Which leads us to the second assumption. Many submissions have attempted to handle discussing QUILTBAG characters by having those characters actively self-define in dialogue, or do so directly to the reader, or through other highly polemic and artificial means, including more than one example of writers putting in brackets behind one of the QUILTBAG terms some explainer text….

This is not how you introduce diversity and representation of real, three-dimensional people into fiction. Because in order to introduce and represent diversity you don’t highlight (read: exoticize, or other) it, you normalize the presence of characters in an environment. You write real, three-dimensional people into a story, who just happen to be whatever their gender and/or sexual orientation, race, nationality, or other concern is. And the rest takes care of itself because:

The world is composed of multi-cultural societies, in which we live and interact with peoples of diverse definitions (in some countries and societies more than others, I grant you). But the point is that there is no such thing as a default gender, sexual, racial, or national basis for identity or self-definition. No such thing. It doesn’t exist.

And the failure of most fictions attempting to write diverse narratives from a forced perspective is that they assume the default of a white, straight protagonist, living in a culturally homogeneous society.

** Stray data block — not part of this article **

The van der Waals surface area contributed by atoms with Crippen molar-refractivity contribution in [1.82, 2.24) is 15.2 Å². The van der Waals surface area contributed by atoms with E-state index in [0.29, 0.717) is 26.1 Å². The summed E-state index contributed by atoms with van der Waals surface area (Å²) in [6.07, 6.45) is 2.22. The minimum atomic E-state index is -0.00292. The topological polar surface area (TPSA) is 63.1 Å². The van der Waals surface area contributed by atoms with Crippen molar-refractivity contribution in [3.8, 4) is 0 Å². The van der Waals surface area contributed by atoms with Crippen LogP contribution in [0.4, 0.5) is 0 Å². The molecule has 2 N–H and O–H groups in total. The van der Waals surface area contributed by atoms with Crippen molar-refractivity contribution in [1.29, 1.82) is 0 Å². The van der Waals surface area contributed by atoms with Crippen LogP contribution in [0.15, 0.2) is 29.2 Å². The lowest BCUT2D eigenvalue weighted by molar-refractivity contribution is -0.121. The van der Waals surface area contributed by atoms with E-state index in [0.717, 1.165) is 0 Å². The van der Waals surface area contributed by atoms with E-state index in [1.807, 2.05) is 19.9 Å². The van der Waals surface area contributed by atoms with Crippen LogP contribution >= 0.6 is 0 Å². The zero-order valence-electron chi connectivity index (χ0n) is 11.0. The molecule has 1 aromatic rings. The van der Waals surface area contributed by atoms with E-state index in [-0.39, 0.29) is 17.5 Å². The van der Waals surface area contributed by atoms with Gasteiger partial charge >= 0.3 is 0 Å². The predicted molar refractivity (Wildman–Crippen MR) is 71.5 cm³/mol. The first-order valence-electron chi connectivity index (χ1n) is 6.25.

Writing diversity is really easy. You know how you do it? You write books with people in them who aren’t white and straight (in whatever non-combination thereof), ideally protagonists as well as a large basis of diverse secondaries, and you don’t make the fact that they’re not those things the focus of your story. Then you situate your protagonist in a world full of other equally well-realized people doing interesting things. And hopefully you have, you know, a plot in there somewhere.

But that’s it. That’s all you have to do.

Characters who are isolated in a narrative for their ethnicity, their orientation, or other single-focus factors, and exist in that story solely because of that factor, are subject to the token effect: that thing that happens when a non-white and/or non-straight character exists to be non-white/non-straight, and is exoticized or dehumanized for being so. Often without any kind of evidenced identity or personality to boot. The Magical Negro effect is one particular aspect of the problem. And a variant of it crops up as disabled/queer/QUILTBAG protagonists being magical because they’re different, and being so gives them awesome powers other people don’t possess! It’s the flip side of curebie (this character is broken, and a burden on everyone else, and won’t it be wonderful when they’re fixed) stories.